Impartial and independent

Impartial and independent

Nowadays, the government is frequently emphasizing that justice is “impartial and independent” and wants “respect for justice.” This is absolutely correct but do we need to remind them what they said even about the Constitutional Court just yesterday? Let us look at what the government understands regarding the independence of the judiciary. 

According Turkish Penal Code Article 277, whether at the prosecutorial stage or at the court stage, whoever “orders or puts pressure or exerts influence on those in the judiciary” is considered to be committing a crime. 

By order, influence and pressure, it is obvious that those who hold such positions are meant. However on June 18, 2014, the government changed the law and this sentence was removed.  

Now, in Turkey, ordering, putting pressure or exerting influence on those who serve justice” is not crime. Now, the crime is “obstructing the disclosure of truth or influencing with the intention of creating injustice.”  
For instance, ordering a prosecutor “to look at this evidence and not look at those,” or put pressure or exert influence is not a crime. It is also not a crime to do the same for drafts of indictments. This change pardons previous offences also. 

It can be argued that such an arrangement was necessary for the fight against the Fethullahist Terrorist Organization (FETÖ). It would not have been a problem if this arrangement was done for a certain period to cleanse the network and strengthen the independence of the judiciary. But authorities are saying that FETÖ has no effect left on the judiciary. Moreover, many innocent people have also been dismissed for the sake of this cleaning. If the government wants an independent and impartial justice, why doesn’t it change this arrangement that opens the door to “orders, influence and pressure?”

If the aim is not to open investigations with fake accusations against journalists by “giving orders, exerting influence and pressure,” then why doesn’t the government criminalize them again?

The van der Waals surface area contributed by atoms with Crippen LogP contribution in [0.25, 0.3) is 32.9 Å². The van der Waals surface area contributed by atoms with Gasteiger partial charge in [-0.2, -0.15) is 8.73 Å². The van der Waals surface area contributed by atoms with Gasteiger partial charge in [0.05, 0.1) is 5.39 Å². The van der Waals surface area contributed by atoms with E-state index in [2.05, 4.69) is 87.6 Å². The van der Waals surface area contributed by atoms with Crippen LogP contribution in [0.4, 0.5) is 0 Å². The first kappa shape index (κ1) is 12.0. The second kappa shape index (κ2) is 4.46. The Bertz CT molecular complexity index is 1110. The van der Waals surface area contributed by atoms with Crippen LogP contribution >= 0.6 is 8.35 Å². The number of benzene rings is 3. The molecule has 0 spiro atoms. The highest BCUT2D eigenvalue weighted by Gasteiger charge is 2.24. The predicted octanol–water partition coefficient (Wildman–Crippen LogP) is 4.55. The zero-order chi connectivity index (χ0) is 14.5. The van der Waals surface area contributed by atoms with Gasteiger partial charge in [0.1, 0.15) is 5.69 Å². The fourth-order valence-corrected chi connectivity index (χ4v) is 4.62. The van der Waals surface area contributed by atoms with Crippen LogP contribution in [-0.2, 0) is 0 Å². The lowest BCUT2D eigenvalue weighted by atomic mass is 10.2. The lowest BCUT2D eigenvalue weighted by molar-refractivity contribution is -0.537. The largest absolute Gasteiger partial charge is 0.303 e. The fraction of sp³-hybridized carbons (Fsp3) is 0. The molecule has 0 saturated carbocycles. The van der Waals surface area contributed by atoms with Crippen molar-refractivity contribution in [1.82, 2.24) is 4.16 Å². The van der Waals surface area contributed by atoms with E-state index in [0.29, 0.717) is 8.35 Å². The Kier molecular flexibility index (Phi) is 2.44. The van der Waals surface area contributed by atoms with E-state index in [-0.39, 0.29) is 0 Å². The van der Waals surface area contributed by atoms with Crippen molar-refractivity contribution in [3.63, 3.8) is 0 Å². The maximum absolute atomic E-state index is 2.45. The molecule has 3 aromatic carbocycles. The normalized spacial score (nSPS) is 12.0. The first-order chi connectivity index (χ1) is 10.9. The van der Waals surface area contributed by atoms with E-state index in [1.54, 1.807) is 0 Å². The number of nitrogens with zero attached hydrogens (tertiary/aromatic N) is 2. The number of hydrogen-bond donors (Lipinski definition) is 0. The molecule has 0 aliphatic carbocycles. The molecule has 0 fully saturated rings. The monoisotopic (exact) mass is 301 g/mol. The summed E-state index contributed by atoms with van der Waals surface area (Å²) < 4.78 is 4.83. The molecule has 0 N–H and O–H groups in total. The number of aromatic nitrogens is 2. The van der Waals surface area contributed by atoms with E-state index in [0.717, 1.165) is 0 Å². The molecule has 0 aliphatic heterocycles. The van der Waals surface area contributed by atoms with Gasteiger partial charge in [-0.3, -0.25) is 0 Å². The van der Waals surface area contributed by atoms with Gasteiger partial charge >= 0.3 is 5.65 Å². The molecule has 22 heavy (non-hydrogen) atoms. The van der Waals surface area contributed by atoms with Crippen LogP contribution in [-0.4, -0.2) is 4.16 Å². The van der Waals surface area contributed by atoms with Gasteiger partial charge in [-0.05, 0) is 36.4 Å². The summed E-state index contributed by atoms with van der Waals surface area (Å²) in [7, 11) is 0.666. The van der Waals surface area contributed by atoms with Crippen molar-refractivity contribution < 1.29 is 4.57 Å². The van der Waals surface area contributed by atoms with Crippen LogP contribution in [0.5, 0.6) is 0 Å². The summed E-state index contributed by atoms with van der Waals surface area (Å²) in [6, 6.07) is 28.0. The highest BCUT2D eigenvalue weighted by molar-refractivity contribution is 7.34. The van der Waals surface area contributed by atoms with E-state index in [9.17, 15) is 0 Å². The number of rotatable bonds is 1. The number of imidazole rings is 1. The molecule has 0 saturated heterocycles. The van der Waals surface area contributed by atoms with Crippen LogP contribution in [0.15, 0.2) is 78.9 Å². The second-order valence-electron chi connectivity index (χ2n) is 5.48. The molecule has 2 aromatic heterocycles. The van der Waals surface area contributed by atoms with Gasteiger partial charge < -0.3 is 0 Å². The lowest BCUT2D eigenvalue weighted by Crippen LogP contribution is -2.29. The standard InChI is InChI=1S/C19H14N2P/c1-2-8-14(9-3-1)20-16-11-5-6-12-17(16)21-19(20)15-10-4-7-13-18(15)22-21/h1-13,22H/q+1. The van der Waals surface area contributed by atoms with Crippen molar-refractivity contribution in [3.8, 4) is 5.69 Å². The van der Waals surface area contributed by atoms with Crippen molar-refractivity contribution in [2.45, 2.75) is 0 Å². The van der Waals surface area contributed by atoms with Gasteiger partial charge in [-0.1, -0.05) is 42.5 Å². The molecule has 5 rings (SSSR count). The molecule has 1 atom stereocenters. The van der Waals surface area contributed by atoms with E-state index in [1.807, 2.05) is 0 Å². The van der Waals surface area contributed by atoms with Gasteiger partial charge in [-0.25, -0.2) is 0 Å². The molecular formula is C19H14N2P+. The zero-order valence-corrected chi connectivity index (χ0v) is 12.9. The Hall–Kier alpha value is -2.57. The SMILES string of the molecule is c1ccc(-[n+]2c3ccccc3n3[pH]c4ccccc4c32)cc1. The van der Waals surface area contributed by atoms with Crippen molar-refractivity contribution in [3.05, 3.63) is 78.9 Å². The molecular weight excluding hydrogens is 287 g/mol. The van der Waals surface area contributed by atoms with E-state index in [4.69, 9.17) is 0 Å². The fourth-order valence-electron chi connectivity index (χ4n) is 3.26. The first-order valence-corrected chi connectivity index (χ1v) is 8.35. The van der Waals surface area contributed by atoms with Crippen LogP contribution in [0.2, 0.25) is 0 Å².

Another issue on the independence of the judiciary is the situation of the Council of Judges and Prosecutors (HSK). The members of the HSK are appointed by the president, who is also the chair of a political party with a qualified political majority in parliament. 

How can we find the right balance? We can look at the principles of the Venice Commission. The Justice and Development Party (AK Party) knows the Venice Commission very well. In their closure case, they made their defense with documents of the Venice Commission; the 2010 law reform was structured with Venice Commission documents. 

Then why not look at the criteria for the administration of an independent judiciary of the Venice Commission now? They are extremely important in terms of politics and society. In societies where trust for justice is not adequate, tensions rise, as can be seen today and in the history of the century… 

When statesmen say “our judiciary is independent,” the administration of justice must be closed to political interventions if they are to be credible. It should be trusted that the appointment of judges and prosecutors are done based on merit, not party membership. 

As a reminder, in the darkest days of the May 27, 1960, coup regime, some professors wrote a declaration demanding “extraordinary courts and retroactive laws.” When they took the declaration to Professor Tahir Taner to sign, he rejected it, saying, “I am afraid of history.” 

One should act with the probable verdict of history in mind, as well as the winds of today.